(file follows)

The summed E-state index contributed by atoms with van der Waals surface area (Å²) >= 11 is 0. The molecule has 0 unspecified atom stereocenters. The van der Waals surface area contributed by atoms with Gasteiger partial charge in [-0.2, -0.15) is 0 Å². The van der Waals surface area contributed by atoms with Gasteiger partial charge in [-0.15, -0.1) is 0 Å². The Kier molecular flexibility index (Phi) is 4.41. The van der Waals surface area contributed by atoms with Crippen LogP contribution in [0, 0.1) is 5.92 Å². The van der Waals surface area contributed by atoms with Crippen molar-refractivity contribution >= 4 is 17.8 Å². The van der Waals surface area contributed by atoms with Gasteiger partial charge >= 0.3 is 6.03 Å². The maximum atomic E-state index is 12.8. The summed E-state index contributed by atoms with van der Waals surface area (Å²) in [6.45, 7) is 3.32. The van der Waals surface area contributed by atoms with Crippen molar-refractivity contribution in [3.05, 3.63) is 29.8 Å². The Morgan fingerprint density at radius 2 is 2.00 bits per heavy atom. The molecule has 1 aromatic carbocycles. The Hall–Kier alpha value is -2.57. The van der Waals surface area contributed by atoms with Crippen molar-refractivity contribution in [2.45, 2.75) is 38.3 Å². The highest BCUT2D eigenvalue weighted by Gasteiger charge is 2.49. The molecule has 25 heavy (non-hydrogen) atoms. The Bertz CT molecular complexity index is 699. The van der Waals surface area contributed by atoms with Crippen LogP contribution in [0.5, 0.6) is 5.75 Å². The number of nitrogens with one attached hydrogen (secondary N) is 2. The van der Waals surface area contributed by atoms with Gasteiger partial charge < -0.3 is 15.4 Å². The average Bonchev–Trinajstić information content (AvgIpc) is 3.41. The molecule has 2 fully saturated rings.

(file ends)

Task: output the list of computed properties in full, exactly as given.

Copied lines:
The summed E-state index contributed by atoms with van der Waals surface area (Å²) >= 11 is 0. The molecule has 0 unspecified atom stereocenters. The van der Waals surface area contributed by atoms with Gasteiger partial charge in [-0.2, -0.15) is 0 Å². The van der Waals surface area contributed by atoms with Gasteiger partial charge in [-0.15, -0.1) is 0 Å². The Kier molecular flexibility index (Phi) is 4.41. The van der Waals surface area contributed by atoms with Crippen LogP contribution in [0, 0.1) is 5.92 Å². The van der Waals surface area contributed by atoms with Crippen molar-refractivity contribution >= 4 is 17.8 Å². The van der Waals surface area contributed by atoms with Gasteiger partial charge >= 0.3 is 6.03 Å². The maximum atomic E-state index is 12.8. The summed E-state index contributed by atoms with van der Waals surface area (Å²) in [6.45, 7) is 3.32. The van der Waals surface area contributed by atoms with Crippen molar-refractivity contribution in [3.05, 3.63) is 29.8 Å². The Morgan fingerprint density at radius 2 is 2.00 bits per heavy atom. The molecule has 1 aromatic carbocycles. The Hall–Kier alpha value is -2.57. The van der Waals surface area contributed by atoms with Crippen molar-refractivity contribution in [2.45, 2.75) is 38.3 Å². The highest BCUT2D eigenvalue weighted by Gasteiger charge is 2.49. The molecule has 25 heavy (non-hydrogen) atoms. The Bertz CT molecular complexity index is 699. The van der Waals surface area contributed by atoms with Crippen LogP contribution in [0.5, 0.6) is 5.75 Å². The number of nitrogens with one attached hydrogen (secondary N) is 2. The van der Waals surface area contributed by atoms with Gasteiger partial charge < -0.3 is 15.4 Å². The average Bonchev–Trinajstić information content (AvgIpc) is 3.41. The molecule has 2 fully saturated rings.